Reality TV hasn’t always been in the addictive form we know it today, so what is it about this genre of television that has us gripped? As our world changes, reality TV develops with it, meaning that our concept of ‘reality’ is constantly changing.
Reality TV began with prank shows
On-screen pranksters began capturing the population’s love of humour at the expense of unsuspecting targets. Comedy is a well-received genre, so combining it with real life was always going to be a success. The off-script nature of these shows made the world of television more accessible and relatable to the general public as it felt as if the scenes could easily occur on your street. This type of reality TV was, and still is, used to brighten people’s moods, take You’ve Been Framed as a prime example.
Next came the contest shows
These feature real people competing in various contests to win a prize, e.g. The X Factor, Strictly Come Dancing, The Great British Bake Off or Total Wipeout etc. They also have great entertainment value but have the added element of tension and decision making in those which are based on mental, rather than physical, skills. Intelligence based contest shows, such as The Chase, are intellectually stimulating, and therefore those with competitive personalities start to feel the pull of addiction, wanting to beat contestants and acquire new knowledge. Additionally, talent contests, e.g. BGT, where contestants are eliminated, can be equally as addictive as we develop favourites and the modern-day concept of FOMO kicks in if we miss an episode.
It’s all got a bit intimate
Reality shows then began to showcase more hardships, going ‘behind the scenes’ as such in programmes such as TOWIE, Sun, Sea and A&E and Keeping Up with the Kardashians. This included the world of dating and relationships which remains a heavily featured theme in today’s reality TV world, e.g. First Dates, The Undatables, Take Me Out etc. This type of programme has even more of an emotional pull than talent contests as viewers become totally invested in the subjects, almost feeling as if they personally know them. They’re on a journey with the reality stars and so a sense of loyalty is built, creating a feeling of guilt if an episode is missed.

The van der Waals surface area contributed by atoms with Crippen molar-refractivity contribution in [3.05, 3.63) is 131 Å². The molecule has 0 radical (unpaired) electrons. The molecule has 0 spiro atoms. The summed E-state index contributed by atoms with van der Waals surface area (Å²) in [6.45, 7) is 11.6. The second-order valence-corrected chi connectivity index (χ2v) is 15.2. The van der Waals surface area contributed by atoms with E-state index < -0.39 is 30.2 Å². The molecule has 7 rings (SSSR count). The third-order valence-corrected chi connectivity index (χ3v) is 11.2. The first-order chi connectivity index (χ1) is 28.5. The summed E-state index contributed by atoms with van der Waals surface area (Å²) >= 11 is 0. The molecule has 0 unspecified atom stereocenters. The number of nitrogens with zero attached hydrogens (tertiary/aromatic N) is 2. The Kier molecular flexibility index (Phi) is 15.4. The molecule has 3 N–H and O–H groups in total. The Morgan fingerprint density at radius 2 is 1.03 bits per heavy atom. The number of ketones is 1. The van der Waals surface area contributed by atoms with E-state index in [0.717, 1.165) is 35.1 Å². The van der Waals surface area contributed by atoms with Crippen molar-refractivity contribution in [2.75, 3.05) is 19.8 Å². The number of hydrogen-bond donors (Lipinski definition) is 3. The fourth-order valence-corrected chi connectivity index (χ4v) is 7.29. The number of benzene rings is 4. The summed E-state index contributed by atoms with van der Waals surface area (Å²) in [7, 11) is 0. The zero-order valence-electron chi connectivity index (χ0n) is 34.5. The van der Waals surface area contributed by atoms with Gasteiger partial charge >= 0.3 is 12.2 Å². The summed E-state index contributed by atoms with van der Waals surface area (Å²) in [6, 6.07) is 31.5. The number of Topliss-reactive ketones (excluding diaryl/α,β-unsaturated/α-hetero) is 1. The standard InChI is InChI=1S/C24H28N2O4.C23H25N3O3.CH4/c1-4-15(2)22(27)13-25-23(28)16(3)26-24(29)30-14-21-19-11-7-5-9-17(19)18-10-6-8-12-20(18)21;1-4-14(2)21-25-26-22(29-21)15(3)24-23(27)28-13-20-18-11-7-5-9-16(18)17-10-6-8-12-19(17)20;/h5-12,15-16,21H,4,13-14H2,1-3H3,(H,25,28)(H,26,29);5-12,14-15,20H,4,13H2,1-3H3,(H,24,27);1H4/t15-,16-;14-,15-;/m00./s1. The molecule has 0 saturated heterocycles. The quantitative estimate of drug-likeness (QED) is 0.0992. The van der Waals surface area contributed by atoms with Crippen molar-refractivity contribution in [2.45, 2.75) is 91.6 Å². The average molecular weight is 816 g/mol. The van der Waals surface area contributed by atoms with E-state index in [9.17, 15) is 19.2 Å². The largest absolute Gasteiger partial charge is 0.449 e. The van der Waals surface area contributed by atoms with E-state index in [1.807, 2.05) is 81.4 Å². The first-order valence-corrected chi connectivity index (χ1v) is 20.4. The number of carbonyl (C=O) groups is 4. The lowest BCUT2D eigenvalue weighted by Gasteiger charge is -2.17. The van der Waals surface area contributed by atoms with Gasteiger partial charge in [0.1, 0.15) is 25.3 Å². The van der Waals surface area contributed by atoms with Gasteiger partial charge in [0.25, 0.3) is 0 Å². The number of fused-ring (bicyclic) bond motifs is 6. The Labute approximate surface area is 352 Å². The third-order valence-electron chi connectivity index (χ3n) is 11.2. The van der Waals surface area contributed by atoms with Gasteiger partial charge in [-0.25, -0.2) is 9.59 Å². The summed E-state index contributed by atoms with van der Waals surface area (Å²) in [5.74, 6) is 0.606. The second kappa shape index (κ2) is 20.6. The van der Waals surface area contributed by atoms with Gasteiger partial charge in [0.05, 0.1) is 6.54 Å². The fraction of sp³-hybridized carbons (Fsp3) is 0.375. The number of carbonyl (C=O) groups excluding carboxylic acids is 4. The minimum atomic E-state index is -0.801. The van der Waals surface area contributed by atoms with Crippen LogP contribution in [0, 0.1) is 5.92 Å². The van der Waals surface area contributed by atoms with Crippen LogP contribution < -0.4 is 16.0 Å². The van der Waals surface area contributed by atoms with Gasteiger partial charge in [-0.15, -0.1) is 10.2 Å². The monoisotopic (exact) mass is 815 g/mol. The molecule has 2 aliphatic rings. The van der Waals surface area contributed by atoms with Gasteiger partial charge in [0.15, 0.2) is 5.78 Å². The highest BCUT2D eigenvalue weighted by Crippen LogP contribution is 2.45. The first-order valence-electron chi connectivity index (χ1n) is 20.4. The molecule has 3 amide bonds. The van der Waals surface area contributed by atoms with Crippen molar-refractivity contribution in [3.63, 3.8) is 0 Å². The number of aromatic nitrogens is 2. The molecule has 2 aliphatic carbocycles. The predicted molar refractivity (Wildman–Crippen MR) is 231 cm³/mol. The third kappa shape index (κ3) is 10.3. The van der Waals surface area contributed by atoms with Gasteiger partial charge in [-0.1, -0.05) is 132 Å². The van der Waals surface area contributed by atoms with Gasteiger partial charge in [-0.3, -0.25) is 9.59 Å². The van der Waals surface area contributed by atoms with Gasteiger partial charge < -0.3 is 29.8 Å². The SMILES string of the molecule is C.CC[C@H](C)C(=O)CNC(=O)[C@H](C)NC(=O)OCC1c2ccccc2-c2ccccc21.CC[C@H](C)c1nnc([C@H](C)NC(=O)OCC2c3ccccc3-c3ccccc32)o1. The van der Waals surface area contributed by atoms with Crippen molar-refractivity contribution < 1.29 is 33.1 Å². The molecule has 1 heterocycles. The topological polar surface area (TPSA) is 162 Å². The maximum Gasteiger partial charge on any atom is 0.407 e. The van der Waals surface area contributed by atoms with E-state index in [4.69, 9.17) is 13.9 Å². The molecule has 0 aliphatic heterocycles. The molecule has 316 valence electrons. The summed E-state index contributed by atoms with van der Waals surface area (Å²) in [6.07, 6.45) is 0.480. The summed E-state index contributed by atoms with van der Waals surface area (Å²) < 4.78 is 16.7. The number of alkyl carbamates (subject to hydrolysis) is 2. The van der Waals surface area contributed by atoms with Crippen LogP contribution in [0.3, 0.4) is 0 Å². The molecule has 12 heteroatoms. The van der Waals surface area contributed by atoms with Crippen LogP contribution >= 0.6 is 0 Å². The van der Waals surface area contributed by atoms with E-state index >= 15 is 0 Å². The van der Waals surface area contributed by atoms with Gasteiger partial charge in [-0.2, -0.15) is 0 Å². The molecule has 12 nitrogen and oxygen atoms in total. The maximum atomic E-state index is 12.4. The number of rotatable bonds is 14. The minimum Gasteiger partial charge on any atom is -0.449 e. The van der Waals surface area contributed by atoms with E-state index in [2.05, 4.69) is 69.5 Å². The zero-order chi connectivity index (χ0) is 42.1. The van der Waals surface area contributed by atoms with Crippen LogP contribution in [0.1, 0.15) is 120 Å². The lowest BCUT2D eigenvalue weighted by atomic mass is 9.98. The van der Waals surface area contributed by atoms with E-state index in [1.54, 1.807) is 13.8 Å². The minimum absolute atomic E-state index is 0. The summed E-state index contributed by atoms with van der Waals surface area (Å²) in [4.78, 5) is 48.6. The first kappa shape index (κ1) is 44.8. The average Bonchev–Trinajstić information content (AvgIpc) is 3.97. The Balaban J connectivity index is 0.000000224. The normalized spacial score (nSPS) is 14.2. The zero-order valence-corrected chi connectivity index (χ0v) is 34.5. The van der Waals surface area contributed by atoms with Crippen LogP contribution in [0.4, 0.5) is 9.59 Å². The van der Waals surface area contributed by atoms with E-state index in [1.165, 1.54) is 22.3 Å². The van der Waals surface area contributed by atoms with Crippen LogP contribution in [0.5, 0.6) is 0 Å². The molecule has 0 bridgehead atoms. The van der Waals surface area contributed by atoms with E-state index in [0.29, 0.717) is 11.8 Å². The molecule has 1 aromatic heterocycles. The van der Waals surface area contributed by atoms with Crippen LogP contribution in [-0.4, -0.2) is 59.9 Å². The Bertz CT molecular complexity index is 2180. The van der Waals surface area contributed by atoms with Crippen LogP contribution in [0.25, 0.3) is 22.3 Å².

We’re now losing the ‘reality’ aspect…
As reality TV advances, it’s becoming increasingly less like real life as production teams have more control over the shows and unnatural situations are created in order to provoke reactions and make ‘good TV’. For instance, the recent hype over Love Island is based on organised challenges and staged conversations, all made to appear natural. But we love it! The same applies to Big Brother where the cause of conflict often comes from a set-up task. Despite knowing this, we’re still obsessed with these shows as they’re so seamlessly put together that we sometimes forget how staged they actually are. Watching human behaviour and relating to it, agreeing or disagreeing with it, judging it or having any kind of opinion on it makes a great talking point, sparking debates and adding to the popularity of this genre. Hence how Gogglebox came about – the concept of people talking about what they’re watching on TV somehow makes great reality TV itself!
So, what’s next for reality TV?
Where can it go from here? We already indulge in these shows by tuning in to the extras such as Love Island’s After Sun or Big Brother’s Bit on the Side where show related gossip is fuelled, and 24-hour live streaming is also sometimes available for the ultimate addicts. I’m sure we’ll soon be seeing a reality show version of the NTAs – exclusively dedicated to awarding reality stars for…being themselves I suppose (or a more entertaining version of themselves).